Derrick Nau is TRG’s newest CGI Generalist. We wanted to know a little bit more about what makes this bearded artist tick, so I peppered him with questions about his work, life, and hobbies.
JD: How long have you been with TRG?
DN: About six months.
JD: What is a day in the life of Derrick Nau like?
DN: I provide a variety of services including compositing and color correction, modeling, render set-up, asset management, but mostly color correction and render management.
JD: What has been your most memorable project with TRG thus far?
DN: I’ve only worked on two so far, but I have really liked working on Master Brand Cabinets. It’s pretty cool because we’ve created CG cabinets, and from there we’ve created a variety of colors and finishes. The process is really cool if you’re into the technical side of things, and from the client’s point of view, there are near limitless possibilities that can be generated.
JD: Where did you go to school?
DN: The Cleveland Institute of Art.
JD: What did you study while you were there?
DN: Biomedical Art. It was the reboot of their Medical Illustration program. It’s more modern with an emphasis on traditional, digital, and CG.
JD: What exactly does a biomedical artist do?
DN: Any time there needs to be some type of image that involves science or medicine, there needs to be an emphasis on communicating that idea accurately due to it being a reference. It needs to be succinct and effective. You might create an image for textbooks or medical journals, animations for medial products or procedures, or even medically themed TV shows like House or Dr. Oz.
JD: Have you been able to use your biomedical art skills here at TRG?
DN: Not specifically, but in all of my projects I need to be able to understand what I’m trying to communicate. It’s an asset that lends itself to anything visual. Having and ingrained focus on ‘What’s the point of this image?’ is very helpful and useful. I am hoping to expand into some medical content.
JD: What do you enjoy doing outside of work?
DN: I did some freelancing before I came to TRG. I did a piece for the Cleveland Museum of Natural History in the Hall of Human Origins. It’s a 3D printed skull that’s a puzzle (pictured above). I’ve also done some work for my friends at Trese Brothers Games. I’ve done CG stuff at home. It’s kind of my thing; I’m a little obsessed with it. I’m on the steering committee for the 2014 SIGGRAPH Conference, which is the largest computer graphics conference in the world. I’m on the committee for the 2015 conference and my role is the Posters Chair, which is in charge of late breaking research on next-gen material that you may see in a movie 6 months to a year or so from now.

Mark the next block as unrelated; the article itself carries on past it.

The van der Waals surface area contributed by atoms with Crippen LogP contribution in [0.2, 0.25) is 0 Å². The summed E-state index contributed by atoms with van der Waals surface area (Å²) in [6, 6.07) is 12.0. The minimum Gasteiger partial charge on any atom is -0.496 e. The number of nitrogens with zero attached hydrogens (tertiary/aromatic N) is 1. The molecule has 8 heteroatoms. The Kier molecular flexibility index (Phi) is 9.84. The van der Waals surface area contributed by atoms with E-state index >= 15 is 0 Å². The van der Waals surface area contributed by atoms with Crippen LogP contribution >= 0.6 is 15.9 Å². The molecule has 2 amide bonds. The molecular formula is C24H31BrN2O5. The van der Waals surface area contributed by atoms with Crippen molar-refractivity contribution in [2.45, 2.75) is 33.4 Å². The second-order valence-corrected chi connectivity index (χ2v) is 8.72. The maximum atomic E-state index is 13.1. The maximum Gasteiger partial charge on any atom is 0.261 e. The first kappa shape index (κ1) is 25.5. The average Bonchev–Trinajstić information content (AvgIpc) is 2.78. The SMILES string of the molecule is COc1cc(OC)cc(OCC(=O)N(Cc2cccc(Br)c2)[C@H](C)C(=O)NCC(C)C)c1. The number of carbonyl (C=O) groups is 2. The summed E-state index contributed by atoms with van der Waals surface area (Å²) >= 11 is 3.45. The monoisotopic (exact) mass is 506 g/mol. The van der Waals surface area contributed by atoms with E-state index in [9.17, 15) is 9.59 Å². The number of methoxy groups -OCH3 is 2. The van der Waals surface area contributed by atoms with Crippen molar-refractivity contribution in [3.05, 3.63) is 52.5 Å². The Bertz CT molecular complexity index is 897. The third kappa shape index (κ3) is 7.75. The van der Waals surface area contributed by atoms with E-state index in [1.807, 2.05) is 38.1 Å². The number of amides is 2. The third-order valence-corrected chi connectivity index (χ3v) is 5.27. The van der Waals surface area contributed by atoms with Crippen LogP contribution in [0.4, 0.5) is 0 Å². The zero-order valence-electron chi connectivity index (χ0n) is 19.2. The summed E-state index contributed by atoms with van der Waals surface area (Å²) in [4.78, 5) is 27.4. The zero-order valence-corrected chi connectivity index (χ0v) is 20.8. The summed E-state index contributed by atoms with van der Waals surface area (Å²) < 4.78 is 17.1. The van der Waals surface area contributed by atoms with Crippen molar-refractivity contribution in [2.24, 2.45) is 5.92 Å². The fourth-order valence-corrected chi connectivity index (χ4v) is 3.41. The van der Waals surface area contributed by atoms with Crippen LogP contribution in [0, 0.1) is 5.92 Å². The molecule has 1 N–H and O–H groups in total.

JD: That’s really cool! Anything else? Where did you grow up?
DN: I also like to garden. I actually grew up on a farm, so that may have something to do with it.
JD: What have been your first impressions of TRG?
DN: I’m really excited to be here. We do the best work, certainly in Cleveland. We are very competitive with CGI production compared to any other studio out there. It’s also really nice working in a creative environment. Actually, when I was a student, I tracked TRG down, and I applied here because I thought the work was of such a high quality.
JD: Do you have any pets?
DN: I have three cats, and they have never gotten along with each other. That’s a constant source of annoyance and amusement.
JD: What’s your favorite color?
JD: What’s your favorite breakfast food?
DN: Huevos Rancheros.
JD: What are you listening to right now?
DN: It’s kind of an out there, ambient band called Hammock. For fun listening at work, it’s kind of a weird mix.
JD: Are you ever inspired by the music you listen to?
DN: Yes, in a way. When the music has some kind of atmosphere or mood to it, I feel I can kind of see what the person writing the lyrics is trying to communicate. It’s like communicating an idea through audio, which I can appreciate when doing the same visually.